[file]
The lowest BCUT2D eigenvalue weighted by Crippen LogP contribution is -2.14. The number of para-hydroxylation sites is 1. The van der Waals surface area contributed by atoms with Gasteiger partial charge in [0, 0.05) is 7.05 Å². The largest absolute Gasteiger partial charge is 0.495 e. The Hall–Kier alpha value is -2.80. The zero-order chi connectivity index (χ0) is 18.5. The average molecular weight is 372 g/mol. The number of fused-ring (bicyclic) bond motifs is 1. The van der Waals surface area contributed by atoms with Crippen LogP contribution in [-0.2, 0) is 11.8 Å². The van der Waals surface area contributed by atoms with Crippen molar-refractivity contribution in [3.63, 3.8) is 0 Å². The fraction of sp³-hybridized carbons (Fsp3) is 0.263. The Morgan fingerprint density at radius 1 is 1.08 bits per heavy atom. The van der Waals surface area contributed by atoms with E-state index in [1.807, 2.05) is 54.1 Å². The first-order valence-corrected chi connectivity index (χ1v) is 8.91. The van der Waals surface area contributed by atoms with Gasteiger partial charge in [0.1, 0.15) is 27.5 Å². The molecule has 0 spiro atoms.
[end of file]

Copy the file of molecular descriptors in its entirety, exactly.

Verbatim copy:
The lowest BCUT2D eigenvalue weighted by Crippen LogP contribution is -2.14. The number of para-hydroxylation sites is 1. The van der Waals surface area contributed by atoms with Gasteiger partial charge in [0, 0.05) is 7.05 Å². The largest absolute Gasteiger partial charge is 0.495 e. The Hall–Kier alpha value is -2.80. The zero-order chi connectivity index (χ0) is 18.5. The average molecular weight is 372 g/mol. The number of fused-ring (bicyclic) bond motifs is 1. The van der Waals surface area contributed by atoms with Crippen LogP contribution in [-0.2, 0) is 11.8 Å². The van der Waals surface area contributed by atoms with Crippen molar-refractivity contribution in [3.63, 3.8) is 0 Å². The fraction of sp³-hybridized carbons (Fsp3) is 0.263. The Morgan fingerprint density at radius 1 is 1.08 bits per heavy atom. The van der Waals surface area contributed by atoms with E-state index in [1.807, 2.05) is 54.1 Å². The first-order valence-corrected chi connectivity index (χ1v) is 8.91. The van der Waals surface area contributed by atoms with Gasteiger partial charge in [0.1, 0.15) is 27.5 Å². The molecule has 0 spiro atoms.